As we think about this month’s topic of help and of all that is going on around the US and the world, today I want to take a minute to talk about the topic of unity. It’s where people come together over something that essentially erases barriers. It’s when people who are rich and poor are both affected by a flood. It’s when people who are of multiple spiritual practices come together to say a prayer for healing in a city after a violent attack. It’s even when kids of various cultures, races, and sexes come together to play on a playground before school. Unity doesn’t mean that the differences don’t exist, it means that they’re ignored for a reason and/or for a time.
The Bible is interesting because there were some pretty clear divisions in the early books, but after the birth and death of Jesus some things changed. Take a look at these passages from Ephesians and Galatians:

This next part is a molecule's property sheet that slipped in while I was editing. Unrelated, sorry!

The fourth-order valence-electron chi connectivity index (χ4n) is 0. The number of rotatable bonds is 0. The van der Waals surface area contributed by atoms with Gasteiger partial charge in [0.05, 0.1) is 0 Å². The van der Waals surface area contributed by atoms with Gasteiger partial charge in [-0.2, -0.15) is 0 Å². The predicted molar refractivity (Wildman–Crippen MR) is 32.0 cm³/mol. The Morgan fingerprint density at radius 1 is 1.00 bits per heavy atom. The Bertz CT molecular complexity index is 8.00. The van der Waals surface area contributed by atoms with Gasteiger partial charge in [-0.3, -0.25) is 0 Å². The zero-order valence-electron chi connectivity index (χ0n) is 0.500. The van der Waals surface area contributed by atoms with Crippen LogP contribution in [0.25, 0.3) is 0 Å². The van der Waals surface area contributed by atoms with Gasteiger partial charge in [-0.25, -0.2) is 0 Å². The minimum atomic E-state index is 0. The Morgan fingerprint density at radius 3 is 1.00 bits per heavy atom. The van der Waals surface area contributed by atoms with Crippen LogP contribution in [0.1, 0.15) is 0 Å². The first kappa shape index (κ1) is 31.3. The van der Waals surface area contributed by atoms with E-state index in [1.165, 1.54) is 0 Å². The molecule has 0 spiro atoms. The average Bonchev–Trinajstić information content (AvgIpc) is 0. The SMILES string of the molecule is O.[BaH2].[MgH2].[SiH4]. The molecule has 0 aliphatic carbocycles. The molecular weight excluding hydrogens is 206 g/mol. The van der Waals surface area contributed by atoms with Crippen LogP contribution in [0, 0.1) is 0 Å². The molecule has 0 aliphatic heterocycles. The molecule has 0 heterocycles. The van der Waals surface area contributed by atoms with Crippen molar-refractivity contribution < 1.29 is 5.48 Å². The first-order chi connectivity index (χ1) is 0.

“So now you Gentiles are no longer strangers and foreigners. You are citizens along with all of God’s holy people. You are members of God’s family.” Ephesians 2:19
“There is no longer Jew or Gentile, slave or free, male and female. For you are all one in Christ Jesus.” Galatians 3:28
What became clear after Jesus death, and what Jesus emphasized through His ministry, is that faith is more important than your heritage, your race, your political beliefs, your economic status or where you call home. Being different is the way God made us, but that doesn’t mean that we can’t focus more on the things that bring us together, and the things that God has called us to, than the things that would separate us.
This week I encourage you to look for and encourage opportunities of unity, opportunities to work together and help each other. If we want to see more unity and more teamwork in the world, that has to be our focus instead of our differences.